Interview Insight #3
Users want to be able to find properties based on performance metric criteria. Cap rates are preferred in the industry.

Research Takeaway

From the survey and interview responses, there is a high level of appetite for an improved process of finding properties that meet each user's investment criteria.  The common pain point is the inability for users to analyze properties quickly, to determine if a listing is worth pursuing.  

Knowing that some level of analysis within the app is required, how might we integrate property analysis within the search process in order to help users determine if a listing is worth pursuing?

More specifically from the interviews, how do we integrate search based on investment criteria (Interview Insight #3), income information from rental listings (Interview Insight #2) on a mobile app (Interview Insight #1)?

How might we integrate property analysis within the search process to help users determine if a listing is worth pursuing?

Customer Journey Map

User experience drops off when they venture off platform to perform property analysis

To visualize the pain points and frustrations that a real estate investor encounters throughout the current property discovery process, I developed a customer journey map that highlights their actions and emotions across various touch points.

The diagram was foundational to empathize with users and uncover the opportunities to improve their experiences across the entire journey.

The major drop off occurs when the user realizes there is missing information and is forced to switch between multiple apps, tools, and documents to complete a property analysis just to see if a property meets the minimum investment requirement.

Side Note

The Double Diamond reframed

The double diamond is a ubiquitous framework to UX design.  Likewise, the path of a real estate investor discovering an investment property follows a similar pattern.  

Investment criteria often starts off specific and then diverge during the search phase. Qualified listings then converge again during “rapid” analysis to determine if listings meet the minimum return requirements. Qualified properties are then compared, with the best opportunity(s) distilled down for pursuit.

Current real estate apps like Redfin, Zillow, do a great job in the initial search and exploration process. However, any type of investment analysis must be done outside of the platform. Vantage allows users to perform the entire discovery process on its platform. Users can analyze and compare investment properties before reaching out to the listing agent. Increased productivity ultimately helps users win more deals.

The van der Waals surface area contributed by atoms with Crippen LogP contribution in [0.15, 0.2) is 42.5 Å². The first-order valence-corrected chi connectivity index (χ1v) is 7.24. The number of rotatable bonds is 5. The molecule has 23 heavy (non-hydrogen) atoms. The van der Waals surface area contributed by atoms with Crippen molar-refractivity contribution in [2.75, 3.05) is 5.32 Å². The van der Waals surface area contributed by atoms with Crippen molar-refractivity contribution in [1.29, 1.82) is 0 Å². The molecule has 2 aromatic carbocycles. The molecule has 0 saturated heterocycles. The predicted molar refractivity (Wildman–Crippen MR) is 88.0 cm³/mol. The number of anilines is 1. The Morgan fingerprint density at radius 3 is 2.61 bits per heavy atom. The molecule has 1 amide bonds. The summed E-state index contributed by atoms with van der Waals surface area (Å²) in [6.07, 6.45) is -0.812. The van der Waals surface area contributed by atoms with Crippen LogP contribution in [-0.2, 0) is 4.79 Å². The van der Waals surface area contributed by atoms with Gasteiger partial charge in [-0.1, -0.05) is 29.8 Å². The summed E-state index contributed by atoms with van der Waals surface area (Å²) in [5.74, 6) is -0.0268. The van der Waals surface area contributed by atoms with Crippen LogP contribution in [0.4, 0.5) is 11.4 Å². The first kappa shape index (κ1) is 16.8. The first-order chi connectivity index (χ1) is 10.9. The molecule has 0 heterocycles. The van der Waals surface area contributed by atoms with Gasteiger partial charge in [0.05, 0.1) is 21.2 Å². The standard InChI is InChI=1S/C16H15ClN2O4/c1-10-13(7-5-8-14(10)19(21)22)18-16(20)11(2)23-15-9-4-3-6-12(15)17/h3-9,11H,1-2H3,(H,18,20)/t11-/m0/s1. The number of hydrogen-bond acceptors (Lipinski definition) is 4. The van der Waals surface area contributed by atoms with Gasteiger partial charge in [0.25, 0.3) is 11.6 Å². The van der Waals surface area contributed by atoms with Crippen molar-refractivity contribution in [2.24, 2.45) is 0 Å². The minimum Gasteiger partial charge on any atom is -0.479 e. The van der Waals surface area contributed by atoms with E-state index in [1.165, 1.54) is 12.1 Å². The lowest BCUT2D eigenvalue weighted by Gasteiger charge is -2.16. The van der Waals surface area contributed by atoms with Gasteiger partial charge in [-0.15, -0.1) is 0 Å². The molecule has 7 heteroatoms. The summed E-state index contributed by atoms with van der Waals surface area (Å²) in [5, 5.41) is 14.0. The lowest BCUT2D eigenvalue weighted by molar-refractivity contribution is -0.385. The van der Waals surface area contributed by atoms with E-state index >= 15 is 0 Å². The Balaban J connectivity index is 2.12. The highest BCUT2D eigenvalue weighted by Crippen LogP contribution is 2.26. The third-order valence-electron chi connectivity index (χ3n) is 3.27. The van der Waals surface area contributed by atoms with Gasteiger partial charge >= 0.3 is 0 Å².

Guiding Design Principles

With the problem statement and research insights in mind, I wanted to develop some guiding principles to act as guard rails during my design process.

Vantage should be a product that...

  • Helps users complete the property discovery process on a single platform
  • Allows users to quickly analyze an investment property
  • Informs the user if a property is a good investment


Configuring a user flow that completes the property discovery process on Vantage, start to finish

User Flow

The path to identify a property within an investment criteria can be broken down into three phases: 1) Search, 2) Analyze, and 3) Pursue. Success can only be achieved when all three stages are complete.


A design that emphasizes value and scarcity up front lets the user know when they have discovered a good investment

Vantage Investment Score

To incentivize users to complete the Call To Action when they come across a good opportunity, I needed to communicate a sense of value, scarcity, and urgency on the listing.

I designed and tested three different options with the potential users:

  1. Indicate on the listing that the property is a “hot” listing
  2. Showcase the investment return metrics (especially Cap Rates) more prominently
  3. Create an all-encompassing “investment score” that users will quickly recognize immediately

The responses on the first option showed that a “hot listing” indicator can appear biased or leading.

The second option to showcase return metrics more prominently required a match in how the users prioritize the importance of the metrics, which sometimes can be misaligned.

The investment score option was the most well-received. The score quickly rates an investment based on a scoring system that users are familiar with, quantitatively assigning a value to the opportunity.

The initial sketch and final design on the Vantage Investment Score, a composite rating of the listing relative to other properties in the competitive market.  A high score indicates a quality investment and creates additional motivation for the user to take immediate action.

Usability Test

Listening to test results can help make a good feature great

Through moderated usability testing with actual investors and realtors, a common obstruction was the discoverability of the property analytics tool.  Once the test participants found the analytics tool, they were impressed with it.  It became clear that the tool discovery and page orientation needed a revamp.

“This property analytics page is super useful,
just took me awhile to find this info.”
- Brad J. (Realtor & Investor)
Usability Testing Insight #1
Users had a difficult time finding or don’t understand the analytics button
Usability Test Insight #2
Users are disoriented when entering into the analytics flow